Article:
Last week, Lady Geek Girl asked whether it was ethical to keep droids as servants, in the Star Wars universe. Her answer centers around the idea of souls, and whether droids might qualify as soul-bearing beings. Ultimately, she concluded, it doesn’t matter if they have souls, these machines need to be treated with dignity and respect.
I’d like to expand on the idea, because it’s a good one. If we assume souls exist and are part of what makes us fully human, then we have to deal with the question of non-human beings that exhibit traits that philosophers like to assign to souls. Our favorite geeky genres are a great place to experiment with a lot of these ideas, with all sorts of beasts and beings with all kinds of abilities. So if you’ll indulge me for a few moments, I’d like to take a look at how droids are basically the Harry Potter house-elves of the Star Wars universe, and what that could mean about their place in their own universe.
Not long ago I asked the question of whether or not robots and androids have souls by primarily focusing on Avengers: Age of Ultron. But after seeing Star Wars: The Force Awakens, a different questioned popped into my mind: is it ethical to use droids as servants? For this question, we will have to discuss the subject of souls once again, as well as some other interesting factors. From a religious perspective, this has certain consequences and could paint our heroes to some extent as extremely problematic.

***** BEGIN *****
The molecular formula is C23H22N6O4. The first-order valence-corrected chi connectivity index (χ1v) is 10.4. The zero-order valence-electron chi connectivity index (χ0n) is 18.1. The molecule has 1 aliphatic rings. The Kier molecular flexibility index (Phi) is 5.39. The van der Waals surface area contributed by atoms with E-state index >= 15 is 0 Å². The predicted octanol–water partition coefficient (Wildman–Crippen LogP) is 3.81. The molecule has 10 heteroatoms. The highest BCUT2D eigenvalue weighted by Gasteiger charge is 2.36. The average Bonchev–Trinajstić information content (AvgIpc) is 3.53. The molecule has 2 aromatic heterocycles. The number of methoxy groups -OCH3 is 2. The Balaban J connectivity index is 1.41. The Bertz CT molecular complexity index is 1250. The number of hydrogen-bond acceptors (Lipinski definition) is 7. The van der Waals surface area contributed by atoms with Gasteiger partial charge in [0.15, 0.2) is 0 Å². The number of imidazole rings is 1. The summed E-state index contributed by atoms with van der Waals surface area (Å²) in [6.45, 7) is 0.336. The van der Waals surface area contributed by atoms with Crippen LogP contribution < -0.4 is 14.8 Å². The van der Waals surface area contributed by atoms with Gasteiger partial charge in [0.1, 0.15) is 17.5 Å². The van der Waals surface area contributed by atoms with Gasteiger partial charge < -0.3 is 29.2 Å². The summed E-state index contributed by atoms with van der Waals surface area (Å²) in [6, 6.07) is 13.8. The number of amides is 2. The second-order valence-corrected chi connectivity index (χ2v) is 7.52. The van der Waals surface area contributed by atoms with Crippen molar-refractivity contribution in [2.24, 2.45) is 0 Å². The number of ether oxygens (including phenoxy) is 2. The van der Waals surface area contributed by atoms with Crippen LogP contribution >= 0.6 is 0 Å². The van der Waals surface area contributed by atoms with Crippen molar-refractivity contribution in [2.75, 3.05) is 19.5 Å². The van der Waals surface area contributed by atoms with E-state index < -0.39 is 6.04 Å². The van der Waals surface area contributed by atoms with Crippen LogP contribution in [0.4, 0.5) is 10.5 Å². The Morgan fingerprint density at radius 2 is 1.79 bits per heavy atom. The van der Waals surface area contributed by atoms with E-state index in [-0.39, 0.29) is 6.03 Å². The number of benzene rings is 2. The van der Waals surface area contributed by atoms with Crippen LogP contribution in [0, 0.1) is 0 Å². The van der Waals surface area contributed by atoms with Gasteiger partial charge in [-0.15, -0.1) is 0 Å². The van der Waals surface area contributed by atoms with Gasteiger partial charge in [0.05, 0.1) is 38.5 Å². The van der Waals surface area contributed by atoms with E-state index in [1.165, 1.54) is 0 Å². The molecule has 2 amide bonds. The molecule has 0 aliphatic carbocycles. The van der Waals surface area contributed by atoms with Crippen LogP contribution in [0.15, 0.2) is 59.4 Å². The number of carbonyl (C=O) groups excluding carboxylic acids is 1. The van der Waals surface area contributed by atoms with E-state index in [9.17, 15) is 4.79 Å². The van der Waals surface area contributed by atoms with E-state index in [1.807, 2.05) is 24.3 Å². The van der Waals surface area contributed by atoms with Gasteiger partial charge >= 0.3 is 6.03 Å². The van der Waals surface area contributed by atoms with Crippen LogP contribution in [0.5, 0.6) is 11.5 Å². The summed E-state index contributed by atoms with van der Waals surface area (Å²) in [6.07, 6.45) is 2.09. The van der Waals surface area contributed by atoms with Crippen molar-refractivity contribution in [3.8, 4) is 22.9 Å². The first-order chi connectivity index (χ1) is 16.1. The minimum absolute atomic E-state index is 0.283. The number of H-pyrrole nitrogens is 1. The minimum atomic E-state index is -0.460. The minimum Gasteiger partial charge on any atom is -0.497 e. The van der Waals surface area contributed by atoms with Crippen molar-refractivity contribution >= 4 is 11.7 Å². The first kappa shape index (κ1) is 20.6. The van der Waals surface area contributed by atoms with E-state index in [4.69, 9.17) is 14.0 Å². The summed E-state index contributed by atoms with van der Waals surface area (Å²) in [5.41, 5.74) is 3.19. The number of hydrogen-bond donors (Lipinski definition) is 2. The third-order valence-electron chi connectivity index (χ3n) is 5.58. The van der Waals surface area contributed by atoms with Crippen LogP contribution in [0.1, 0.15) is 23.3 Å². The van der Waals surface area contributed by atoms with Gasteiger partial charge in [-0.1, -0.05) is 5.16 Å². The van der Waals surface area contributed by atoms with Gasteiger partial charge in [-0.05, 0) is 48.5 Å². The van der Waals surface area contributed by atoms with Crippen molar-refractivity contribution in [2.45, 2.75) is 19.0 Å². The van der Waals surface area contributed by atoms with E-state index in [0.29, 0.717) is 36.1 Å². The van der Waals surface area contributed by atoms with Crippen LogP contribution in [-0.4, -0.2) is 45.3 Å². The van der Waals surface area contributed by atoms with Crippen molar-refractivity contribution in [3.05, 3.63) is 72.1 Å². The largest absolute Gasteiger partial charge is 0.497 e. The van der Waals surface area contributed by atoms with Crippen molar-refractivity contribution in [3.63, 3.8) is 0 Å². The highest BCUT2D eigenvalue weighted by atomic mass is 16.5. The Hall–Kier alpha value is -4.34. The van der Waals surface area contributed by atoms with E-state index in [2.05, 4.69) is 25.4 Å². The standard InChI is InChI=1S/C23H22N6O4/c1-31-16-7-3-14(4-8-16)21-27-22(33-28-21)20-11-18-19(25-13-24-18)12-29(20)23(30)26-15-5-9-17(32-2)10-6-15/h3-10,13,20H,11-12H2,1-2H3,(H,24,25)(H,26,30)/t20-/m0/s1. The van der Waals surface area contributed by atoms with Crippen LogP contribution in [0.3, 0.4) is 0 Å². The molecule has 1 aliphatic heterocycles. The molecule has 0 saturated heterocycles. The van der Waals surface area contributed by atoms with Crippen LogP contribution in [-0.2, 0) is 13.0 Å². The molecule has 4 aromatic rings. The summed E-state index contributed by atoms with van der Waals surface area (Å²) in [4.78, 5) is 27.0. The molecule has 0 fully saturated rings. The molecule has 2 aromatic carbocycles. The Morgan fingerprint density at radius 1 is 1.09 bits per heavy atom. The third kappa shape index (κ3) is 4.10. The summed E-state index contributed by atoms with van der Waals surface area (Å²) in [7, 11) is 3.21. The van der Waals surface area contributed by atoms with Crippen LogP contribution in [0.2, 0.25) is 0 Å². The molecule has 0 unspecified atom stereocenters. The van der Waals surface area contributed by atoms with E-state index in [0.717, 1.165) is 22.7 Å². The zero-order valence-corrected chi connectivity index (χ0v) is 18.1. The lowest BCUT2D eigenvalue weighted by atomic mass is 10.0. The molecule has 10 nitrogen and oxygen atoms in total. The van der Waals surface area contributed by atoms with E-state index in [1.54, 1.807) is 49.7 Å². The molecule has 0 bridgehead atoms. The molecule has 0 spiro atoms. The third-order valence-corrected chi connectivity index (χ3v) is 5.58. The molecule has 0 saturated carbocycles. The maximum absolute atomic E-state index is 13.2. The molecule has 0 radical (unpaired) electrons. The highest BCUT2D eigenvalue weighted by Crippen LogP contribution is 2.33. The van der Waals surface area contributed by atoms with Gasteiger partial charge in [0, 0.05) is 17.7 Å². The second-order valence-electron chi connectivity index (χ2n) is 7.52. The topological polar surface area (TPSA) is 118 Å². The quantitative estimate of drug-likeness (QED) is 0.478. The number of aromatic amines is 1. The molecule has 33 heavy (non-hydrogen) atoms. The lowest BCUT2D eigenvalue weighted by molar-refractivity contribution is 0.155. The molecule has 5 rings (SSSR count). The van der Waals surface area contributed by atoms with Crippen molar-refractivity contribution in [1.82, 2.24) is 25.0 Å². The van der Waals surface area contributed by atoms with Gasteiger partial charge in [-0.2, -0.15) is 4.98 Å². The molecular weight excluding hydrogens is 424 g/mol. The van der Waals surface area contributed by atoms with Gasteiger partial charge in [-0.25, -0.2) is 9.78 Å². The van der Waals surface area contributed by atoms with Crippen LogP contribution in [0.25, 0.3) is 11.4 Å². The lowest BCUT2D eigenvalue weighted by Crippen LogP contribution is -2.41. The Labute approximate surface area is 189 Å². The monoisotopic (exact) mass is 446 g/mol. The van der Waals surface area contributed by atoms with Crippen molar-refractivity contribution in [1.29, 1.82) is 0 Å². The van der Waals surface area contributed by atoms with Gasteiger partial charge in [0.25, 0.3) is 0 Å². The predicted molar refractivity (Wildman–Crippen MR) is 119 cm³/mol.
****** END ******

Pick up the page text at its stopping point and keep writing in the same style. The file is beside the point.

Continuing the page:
In the eternal quest to anthropomorphize everything, I think it’s pretty normal to occasionally look at generally featureless objects and idly wonder if they have a gender. After all, gender is typically a pretty significant part of identity for humans, and part of being human is to project humanity onto non-human things. Of course, most people can easily recognize that in reality, gender (as it exists separate from biological sex) is a uniquely human concept that can be applied to animals only in a very limited capacity, and to objects not at all. Thus, it was deeply surprising to me that the question of a robot’s gender became such a source of contention amongst Star Wars fans surrounding the release of The Force Awakens. It’s unclear who first voiced speculation about the gender of the adorably rotund new droid, BB-8, but it has spun off into a debate about the gender of every significant droid in the Star Wars universe, and opinions are bafflingly strong over in the gender binary camp. The more fascinating question, in my opinion, is whether an artificial intelligence can have a gender at all, and if so, what informs that aspect of its identity?